Thompson, 22, favors both Lazere and Batchelor and warns that centrist candidates will prevail unless the left mobilizes Black and Brown voters. “You only open the door to ridiculous criticism when you don’t do the work of trying to bring diverse voices to the table,” he said.
Since the District gained home rule in the 1970s, the city has stood as a beacon of Black political empowerment.
Civil rights activists including Marion Barry, Julius Hobson and Eleanor Holmes Norton won office. In four terms as mayor, Barry built a thriving Black middle class through government patronage, a summer youth jobs program and contracts for minority-owned businesses.
But as the city clawed back from near-bankruptcy in the late 1990s, the government focused on revitalization and growing the tax base — and the clout of Black voters waned.
The share of ballots cast in majority-Black precincts fell from nearly half in 2012 to one-third in the June primaries, according to a data analysis by The Washington Post.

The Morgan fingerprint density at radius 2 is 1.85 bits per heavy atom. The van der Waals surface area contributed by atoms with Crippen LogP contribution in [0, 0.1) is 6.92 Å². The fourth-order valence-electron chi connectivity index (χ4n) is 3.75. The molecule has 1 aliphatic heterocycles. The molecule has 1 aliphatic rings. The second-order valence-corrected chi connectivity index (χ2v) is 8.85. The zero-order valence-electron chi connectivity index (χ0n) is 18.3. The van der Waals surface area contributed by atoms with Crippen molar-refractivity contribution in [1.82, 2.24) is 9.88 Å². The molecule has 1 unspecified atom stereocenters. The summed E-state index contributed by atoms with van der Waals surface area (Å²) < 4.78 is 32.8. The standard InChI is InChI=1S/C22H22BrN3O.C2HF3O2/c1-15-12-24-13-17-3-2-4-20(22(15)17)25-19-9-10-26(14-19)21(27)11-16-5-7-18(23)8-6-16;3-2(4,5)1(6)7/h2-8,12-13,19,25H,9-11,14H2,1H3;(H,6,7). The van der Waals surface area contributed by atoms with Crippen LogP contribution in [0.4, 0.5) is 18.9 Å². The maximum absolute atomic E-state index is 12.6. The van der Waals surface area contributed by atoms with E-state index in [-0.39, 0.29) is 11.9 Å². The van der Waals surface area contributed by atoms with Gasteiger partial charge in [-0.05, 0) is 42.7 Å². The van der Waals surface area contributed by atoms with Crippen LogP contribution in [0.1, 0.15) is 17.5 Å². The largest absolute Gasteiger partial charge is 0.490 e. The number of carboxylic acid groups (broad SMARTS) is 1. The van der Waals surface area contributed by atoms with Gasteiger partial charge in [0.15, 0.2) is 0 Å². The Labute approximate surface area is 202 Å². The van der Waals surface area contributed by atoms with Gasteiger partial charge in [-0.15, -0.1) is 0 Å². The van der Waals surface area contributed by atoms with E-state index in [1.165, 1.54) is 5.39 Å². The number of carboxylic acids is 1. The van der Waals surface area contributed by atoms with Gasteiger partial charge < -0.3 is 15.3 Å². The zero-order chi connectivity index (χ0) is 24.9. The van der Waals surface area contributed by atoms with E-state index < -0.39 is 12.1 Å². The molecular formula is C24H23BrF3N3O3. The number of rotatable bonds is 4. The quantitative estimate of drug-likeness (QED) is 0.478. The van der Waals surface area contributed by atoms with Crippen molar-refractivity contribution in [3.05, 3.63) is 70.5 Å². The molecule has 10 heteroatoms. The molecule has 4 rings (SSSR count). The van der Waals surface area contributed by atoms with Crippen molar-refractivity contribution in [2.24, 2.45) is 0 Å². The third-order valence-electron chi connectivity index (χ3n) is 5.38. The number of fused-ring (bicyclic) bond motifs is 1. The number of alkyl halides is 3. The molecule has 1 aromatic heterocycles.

White residents flocked to trendy neighborhoods as thousands of Blacks were priced out. New, left-leaning lawmakers pursued an agenda that critics say ignores the needs of Black business owners and the middle class: promoting alternatives to cars, reducing the influence of money in politics and adopting liberal policies like paid family leave.
Council member Kenyan R. McDuffie (D-Ward 5), a business-friendly moderate, said some self-described progressives don’t grasp the anxiety among Black voters unsure of their place in a changing city.
“There is a segment of the District within the Black community that I hear from who are not sure what the progressive agenda is, or whether the progressive agenda includes them,” said McDuffie, who is Black. “[People] are talking about bike lanes . . . while they’re struggling to pay their rent.”